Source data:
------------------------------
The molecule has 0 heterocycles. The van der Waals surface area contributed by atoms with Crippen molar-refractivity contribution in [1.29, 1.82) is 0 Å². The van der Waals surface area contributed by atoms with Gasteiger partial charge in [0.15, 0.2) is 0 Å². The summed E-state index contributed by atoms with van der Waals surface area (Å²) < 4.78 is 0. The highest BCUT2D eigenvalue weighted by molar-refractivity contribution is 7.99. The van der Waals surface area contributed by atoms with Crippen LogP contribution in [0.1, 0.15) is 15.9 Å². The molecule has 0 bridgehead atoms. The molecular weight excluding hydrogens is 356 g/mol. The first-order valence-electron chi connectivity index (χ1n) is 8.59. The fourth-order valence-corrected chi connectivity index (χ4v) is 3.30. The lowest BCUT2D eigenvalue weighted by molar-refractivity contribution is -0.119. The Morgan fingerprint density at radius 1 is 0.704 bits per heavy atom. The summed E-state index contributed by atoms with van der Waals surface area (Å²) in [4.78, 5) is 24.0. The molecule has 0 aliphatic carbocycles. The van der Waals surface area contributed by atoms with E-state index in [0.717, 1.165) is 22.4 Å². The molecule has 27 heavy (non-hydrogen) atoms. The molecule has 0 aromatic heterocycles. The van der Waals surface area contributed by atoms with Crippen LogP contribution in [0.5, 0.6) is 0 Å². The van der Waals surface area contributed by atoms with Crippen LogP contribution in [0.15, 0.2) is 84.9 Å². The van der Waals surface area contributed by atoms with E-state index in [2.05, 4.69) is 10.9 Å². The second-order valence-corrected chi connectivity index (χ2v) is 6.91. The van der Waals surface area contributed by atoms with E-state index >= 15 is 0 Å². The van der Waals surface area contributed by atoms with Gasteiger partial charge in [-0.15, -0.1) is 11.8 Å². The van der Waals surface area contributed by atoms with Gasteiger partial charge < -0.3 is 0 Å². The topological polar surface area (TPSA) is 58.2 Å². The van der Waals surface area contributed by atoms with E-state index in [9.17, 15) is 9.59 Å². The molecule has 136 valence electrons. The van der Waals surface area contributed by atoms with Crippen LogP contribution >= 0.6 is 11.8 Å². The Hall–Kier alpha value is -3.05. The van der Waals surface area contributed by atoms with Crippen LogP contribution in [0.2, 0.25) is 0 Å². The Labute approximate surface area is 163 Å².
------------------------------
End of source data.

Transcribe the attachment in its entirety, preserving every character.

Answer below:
The molecule has 0 heterocycles. The van der Waals surface area contributed by atoms with Crippen molar-refractivity contribution in [1.29, 1.82) is 0 Å². The van der Waals surface area contributed by atoms with Gasteiger partial charge in [0.15, 0.2) is 0 Å². The summed E-state index contributed by atoms with van der Waals surface area (Å²) < 4.78 is 0. The highest BCUT2D eigenvalue weighted by molar-refractivity contribution is 7.99. The van der Waals surface area contributed by atoms with Crippen LogP contribution in [0.1, 0.15) is 15.9 Å². The molecule has 0 bridgehead atoms. The molecular weight excluding hydrogens is 356 g/mol. The first-order valence-electron chi connectivity index (χ1n) is 8.59. The fourth-order valence-corrected chi connectivity index (χ4v) is 3.30. The lowest BCUT2D eigenvalue weighted by molar-refractivity contribution is -0.119. The Morgan fingerprint density at radius 1 is 0.704 bits per heavy atom. The summed E-state index contributed by atoms with van der Waals surface area (Å²) in [4.78, 5) is 24.0. The molecule has 0 aliphatic carbocycles. The van der Waals surface area contributed by atoms with E-state index in [0.717, 1.165) is 22.4 Å². The molecule has 27 heavy (non-hydrogen) atoms. The molecule has 0 aromatic heterocycles. The van der Waals surface area contributed by atoms with Crippen LogP contribution in [0.5, 0.6) is 0 Å². The van der Waals surface area contributed by atoms with Crippen LogP contribution in [0.15, 0.2) is 84.9 Å². The van der Waals surface area contributed by atoms with E-state index in [2.05, 4.69) is 10.9 Å². The second-order valence-corrected chi connectivity index (χ2v) is 6.91. The van der Waals surface area contributed by atoms with E-state index >= 15 is 0 Å². The van der Waals surface area contributed by atoms with Gasteiger partial charge in [-0.15, -0.1) is 11.8 Å². The van der Waals surface area contributed by atoms with Gasteiger partial charge < -0.3 is 0 Å². The topological polar surface area (TPSA) is 58.2 Å². The van der Waals surface area contributed by atoms with E-state index in [9.17, 15) is 9.59 Å². The molecule has 136 valence electrons. The van der Waals surface area contributed by atoms with Crippen LogP contribution >= 0.6 is 11.8 Å². The Hall–Kier alpha value is -3.05. The van der Waals surface area contributed by atoms with Crippen LogP contribution in [0.2, 0.25) is 0 Å². The Labute approximate surface area is 163 Å².